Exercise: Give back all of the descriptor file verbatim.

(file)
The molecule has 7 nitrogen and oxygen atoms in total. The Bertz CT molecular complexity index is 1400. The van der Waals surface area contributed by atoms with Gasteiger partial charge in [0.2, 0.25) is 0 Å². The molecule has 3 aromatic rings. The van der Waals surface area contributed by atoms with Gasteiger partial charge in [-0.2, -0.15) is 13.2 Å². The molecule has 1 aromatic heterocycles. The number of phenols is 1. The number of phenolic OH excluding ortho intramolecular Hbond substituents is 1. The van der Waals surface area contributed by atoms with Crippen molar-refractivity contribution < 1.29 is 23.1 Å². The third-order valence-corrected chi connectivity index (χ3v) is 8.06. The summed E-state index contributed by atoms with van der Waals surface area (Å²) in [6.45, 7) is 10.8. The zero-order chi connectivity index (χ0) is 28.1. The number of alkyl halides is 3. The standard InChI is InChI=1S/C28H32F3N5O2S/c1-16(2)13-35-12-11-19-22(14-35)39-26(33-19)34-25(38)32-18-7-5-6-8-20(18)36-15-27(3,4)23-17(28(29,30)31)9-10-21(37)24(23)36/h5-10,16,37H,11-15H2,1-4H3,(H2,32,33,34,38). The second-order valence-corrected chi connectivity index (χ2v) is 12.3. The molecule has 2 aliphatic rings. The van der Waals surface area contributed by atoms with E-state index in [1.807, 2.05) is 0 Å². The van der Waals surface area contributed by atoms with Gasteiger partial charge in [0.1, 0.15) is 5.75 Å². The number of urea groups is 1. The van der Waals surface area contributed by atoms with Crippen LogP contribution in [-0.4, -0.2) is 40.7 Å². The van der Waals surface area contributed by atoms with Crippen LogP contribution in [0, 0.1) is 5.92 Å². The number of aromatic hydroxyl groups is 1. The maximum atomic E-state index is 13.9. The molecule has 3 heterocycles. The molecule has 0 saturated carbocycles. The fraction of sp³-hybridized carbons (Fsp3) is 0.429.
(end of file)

The molecule has 7 nitrogen and oxygen atoms in total. The Bertz CT molecular complexity index is 1400. The van der Waals surface area contributed by atoms with Gasteiger partial charge in [0.2, 0.25) is 0 Å². The molecule has 3 aromatic rings. The van der Waals surface area contributed by atoms with Gasteiger partial charge in [-0.2, -0.15) is 13.2 Å². The molecule has 1 aromatic heterocycles. The number of phenols is 1. The number of phenolic OH excluding ortho intramolecular Hbond substituents is 1. The van der Waals surface area contributed by atoms with Crippen molar-refractivity contribution < 1.29 is 23.1 Å². The third-order valence-corrected chi connectivity index (χ3v) is 8.06. The summed E-state index contributed by atoms with van der Waals surface area (Å²) in [6.45, 7) is 10.8. The zero-order chi connectivity index (χ0) is 28.1. The number of alkyl halides is 3. The standard InChI is InChI=1S/C28H32F3N5O2S/c1-16(2)13-35-12-11-19-22(14-35)39-26(33-19)34-25(38)32-18-7-5-6-8-20(18)36-15-27(3,4)23-17(28(29,30)31)9-10-21(37)24(23)36/h5-10,16,37H,11-15H2,1-4H3,(H2,32,33,34,38). The second-order valence-corrected chi connectivity index (χ2v) is 12.3. The molecule has 2 aliphatic rings. The van der Waals surface area contributed by atoms with E-state index in [1.807, 2.05) is 0 Å². The van der Waals surface area contributed by atoms with Gasteiger partial charge in [0.1, 0.15) is 5.75 Å². The number of urea groups is 1. The van der Waals surface area contributed by atoms with Crippen LogP contribution in [-0.4, -0.2) is 40.7 Å². The van der Waals surface area contributed by atoms with Crippen LogP contribution in [0, 0.1) is 5.92 Å². The number of aromatic hydroxyl groups is 1. The maximum atomic E-state index is 13.9. The molecule has 3 heterocycles. The molecule has 0 saturated carbocycles. The fraction of sp³-hybridized carbons (Fsp3) is 0.429.